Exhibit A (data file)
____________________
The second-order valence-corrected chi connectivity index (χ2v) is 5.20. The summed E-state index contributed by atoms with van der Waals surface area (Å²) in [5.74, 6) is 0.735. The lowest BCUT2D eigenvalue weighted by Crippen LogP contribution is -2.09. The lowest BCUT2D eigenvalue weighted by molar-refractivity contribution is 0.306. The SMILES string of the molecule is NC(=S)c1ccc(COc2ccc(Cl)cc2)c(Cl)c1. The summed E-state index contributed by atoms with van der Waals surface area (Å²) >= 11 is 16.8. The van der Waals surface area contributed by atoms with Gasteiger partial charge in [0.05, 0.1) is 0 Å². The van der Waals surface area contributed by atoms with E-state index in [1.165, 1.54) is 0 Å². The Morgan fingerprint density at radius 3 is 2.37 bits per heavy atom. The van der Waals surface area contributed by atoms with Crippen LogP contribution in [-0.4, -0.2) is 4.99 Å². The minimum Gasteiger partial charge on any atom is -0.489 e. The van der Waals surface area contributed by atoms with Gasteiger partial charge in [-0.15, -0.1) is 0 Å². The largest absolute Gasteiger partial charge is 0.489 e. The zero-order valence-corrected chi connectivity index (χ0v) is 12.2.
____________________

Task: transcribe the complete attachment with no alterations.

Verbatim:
The second-order valence-corrected chi connectivity index (χ2v) is 5.20. The summed E-state index contributed by atoms with van der Waals surface area (Å²) in [5.74, 6) is 0.735. The lowest BCUT2D eigenvalue weighted by Crippen LogP contribution is -2.09. The lowest BCUT2D eigenvalue weighted by molar-refractivity contribution is 0.306. The SMILES string of the molecule is NC(=S)c1ccc(COc2ccc(Cl)cc2)c(Cl)c1. The summed E-state index contributed by atoms with van der Waals surface area (Å²) >= 11 is 16.8. The van der Waals surface area contributed by atoms with Gasteiger partial charge in [0.05, 0.1) is 0 Å². The van der Waals surface area contributed by atoms with E-state index in [1.165, 1.54) is 0 Å². The Morgan fingerprint density at radius 3 is 2.37 bits per heavy atom. The van der Waals surface area contributed by atoms with Crippen LogP contribution in [-0.4, -0.2) is 4.99 Å². The minimum Gasteiger partial charge on any atom is -0.489 e. The van der Waals surface area contributed by atoms with Gasteiger partial charge in [-0.15, -0.1) is 0 Å². The largest absolute Gasteiger partial charge is 0.489 e. The zero-order valence-corrected chi connectivity index (χ0v) is 12.2.